​Fire destroys over 30,000 solar panels in central Vietnam

The damages are estimated at more than VND30 billion (US$1.32 million)

Firefighters extinguish the fire at the Tuan An Solar Power JSC supply yard in the south-central province of Khanh Hoa on January 10, 2018, in this photo supplied by officers.

Over 30,000 solar panels were ravaged after a fire broke out at a solar energy firm in the south-central Vietnamese province of Khanh Hoa.

The fire engulfed the 200 square meter Tuan An Solar Power JSC supply yard in Cam Thinh Tay Commune, Cam Ranh City, Khanh Hoa on Wednesday morning. 

About 34,000 brand new solar panels were destroyed by the flames.

A Tuan An employee discovered the fire at around 7:30 am and immediately notified the local fire department.

About 10 fire trucks were dispatched to the facility and nearly 200 people, including officers and local residents, worked to extinguish the blaze.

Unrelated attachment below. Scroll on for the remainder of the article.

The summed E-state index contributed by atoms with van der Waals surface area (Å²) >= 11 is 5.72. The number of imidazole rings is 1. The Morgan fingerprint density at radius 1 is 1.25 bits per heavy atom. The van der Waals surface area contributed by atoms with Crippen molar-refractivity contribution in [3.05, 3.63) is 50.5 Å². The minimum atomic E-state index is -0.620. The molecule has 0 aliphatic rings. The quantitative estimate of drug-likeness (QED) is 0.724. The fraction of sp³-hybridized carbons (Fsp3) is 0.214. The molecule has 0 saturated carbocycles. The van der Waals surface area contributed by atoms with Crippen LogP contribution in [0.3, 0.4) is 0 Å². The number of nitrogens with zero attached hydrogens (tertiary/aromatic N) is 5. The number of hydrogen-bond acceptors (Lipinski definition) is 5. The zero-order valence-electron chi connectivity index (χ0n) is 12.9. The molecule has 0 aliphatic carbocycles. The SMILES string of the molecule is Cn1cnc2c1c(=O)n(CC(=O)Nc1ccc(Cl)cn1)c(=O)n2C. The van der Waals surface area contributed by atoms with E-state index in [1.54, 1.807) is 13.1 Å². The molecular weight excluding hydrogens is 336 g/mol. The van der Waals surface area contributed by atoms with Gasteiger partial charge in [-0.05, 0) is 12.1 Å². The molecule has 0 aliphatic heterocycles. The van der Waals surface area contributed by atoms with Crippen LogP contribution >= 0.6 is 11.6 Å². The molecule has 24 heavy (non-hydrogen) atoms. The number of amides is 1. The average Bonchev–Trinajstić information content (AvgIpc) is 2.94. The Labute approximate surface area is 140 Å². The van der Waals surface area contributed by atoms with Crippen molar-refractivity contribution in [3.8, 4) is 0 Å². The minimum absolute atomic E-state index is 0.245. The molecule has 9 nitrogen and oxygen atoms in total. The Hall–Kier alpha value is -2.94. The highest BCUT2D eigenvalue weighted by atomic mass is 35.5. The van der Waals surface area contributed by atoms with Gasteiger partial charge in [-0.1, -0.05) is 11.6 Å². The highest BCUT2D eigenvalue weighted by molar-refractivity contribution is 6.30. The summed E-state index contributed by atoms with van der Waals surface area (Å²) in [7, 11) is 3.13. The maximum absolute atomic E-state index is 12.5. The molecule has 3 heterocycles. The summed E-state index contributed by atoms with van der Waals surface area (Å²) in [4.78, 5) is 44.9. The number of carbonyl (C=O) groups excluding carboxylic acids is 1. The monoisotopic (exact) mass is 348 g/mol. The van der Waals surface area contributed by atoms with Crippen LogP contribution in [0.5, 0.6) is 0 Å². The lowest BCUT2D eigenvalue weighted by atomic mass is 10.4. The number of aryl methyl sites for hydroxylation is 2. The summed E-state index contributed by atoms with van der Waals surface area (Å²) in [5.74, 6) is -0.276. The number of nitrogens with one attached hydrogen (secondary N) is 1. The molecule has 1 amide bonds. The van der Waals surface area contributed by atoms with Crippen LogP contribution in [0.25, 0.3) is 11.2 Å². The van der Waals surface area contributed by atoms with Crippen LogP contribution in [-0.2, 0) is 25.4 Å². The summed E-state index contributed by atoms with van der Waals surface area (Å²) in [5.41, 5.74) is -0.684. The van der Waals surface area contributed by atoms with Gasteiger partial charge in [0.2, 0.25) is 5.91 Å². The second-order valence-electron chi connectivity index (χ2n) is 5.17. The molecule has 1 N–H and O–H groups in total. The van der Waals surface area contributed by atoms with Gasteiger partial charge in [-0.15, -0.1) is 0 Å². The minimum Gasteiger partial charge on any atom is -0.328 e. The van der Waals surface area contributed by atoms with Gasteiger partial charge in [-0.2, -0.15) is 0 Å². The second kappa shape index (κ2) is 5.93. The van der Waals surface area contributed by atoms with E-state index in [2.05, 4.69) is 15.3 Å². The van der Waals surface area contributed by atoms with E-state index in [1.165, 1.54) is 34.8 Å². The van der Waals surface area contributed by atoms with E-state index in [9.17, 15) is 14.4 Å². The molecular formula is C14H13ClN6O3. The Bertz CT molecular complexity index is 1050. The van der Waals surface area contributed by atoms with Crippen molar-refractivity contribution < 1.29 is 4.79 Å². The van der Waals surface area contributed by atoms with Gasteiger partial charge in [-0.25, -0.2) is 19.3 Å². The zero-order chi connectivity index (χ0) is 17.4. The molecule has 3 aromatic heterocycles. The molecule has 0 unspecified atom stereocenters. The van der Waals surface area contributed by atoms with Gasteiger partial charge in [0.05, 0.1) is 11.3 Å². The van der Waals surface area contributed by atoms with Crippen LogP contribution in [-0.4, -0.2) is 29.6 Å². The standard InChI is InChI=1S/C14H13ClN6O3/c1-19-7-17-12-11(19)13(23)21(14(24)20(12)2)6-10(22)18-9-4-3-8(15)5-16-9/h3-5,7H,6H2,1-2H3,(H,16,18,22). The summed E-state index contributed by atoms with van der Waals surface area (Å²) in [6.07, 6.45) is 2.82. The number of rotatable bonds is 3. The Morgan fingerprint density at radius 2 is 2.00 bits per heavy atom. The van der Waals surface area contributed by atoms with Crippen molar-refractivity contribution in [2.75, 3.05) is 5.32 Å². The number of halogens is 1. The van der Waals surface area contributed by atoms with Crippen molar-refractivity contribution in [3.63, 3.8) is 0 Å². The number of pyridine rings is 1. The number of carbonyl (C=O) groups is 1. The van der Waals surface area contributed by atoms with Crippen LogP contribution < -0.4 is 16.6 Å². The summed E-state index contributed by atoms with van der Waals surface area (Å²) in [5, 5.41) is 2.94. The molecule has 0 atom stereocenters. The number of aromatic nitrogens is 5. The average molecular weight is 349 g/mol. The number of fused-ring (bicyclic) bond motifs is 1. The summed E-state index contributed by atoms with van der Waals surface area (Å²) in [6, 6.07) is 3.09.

Firefighting officers battle the flame. Photo: Khanh Hoa fire department
Firefighting officers battle the flames. Photo: Khanh Hoa Fire Department

Despite their best efforts to keep the fire under control, strong winds and a far distance from water sources kept the flames alive until 1:30 pm that day.

Around 34,000 solar panels were destroyed by the fire, with damages estimated at more than VND30 billion (US$1.32 million).

An initial investigation identified local residents burning garbage at a nearby site as the cause of the fire.

About 32,000 solar panels are destroyed by the fire. Photo: Khanh Hoa fire department
About 32,000 solar panels were destroyed by the fire. Photo: Khanh Hoa Fire Department

According to Vo Duy Duong, a project manager of Tuan An Company, the solar panels were meant to be installed at a local 10 megawatt solar energy project worth over VND400 billion ($17.6 million).

Tuan An was chosen as the developer by the provincial People’s Committee in 2016.

The 34,000 solar panels were imported by the Tuan An Company from China in March 2017.

They were expected to be installed in September that year, however the project was postponed due to site clearance problems.

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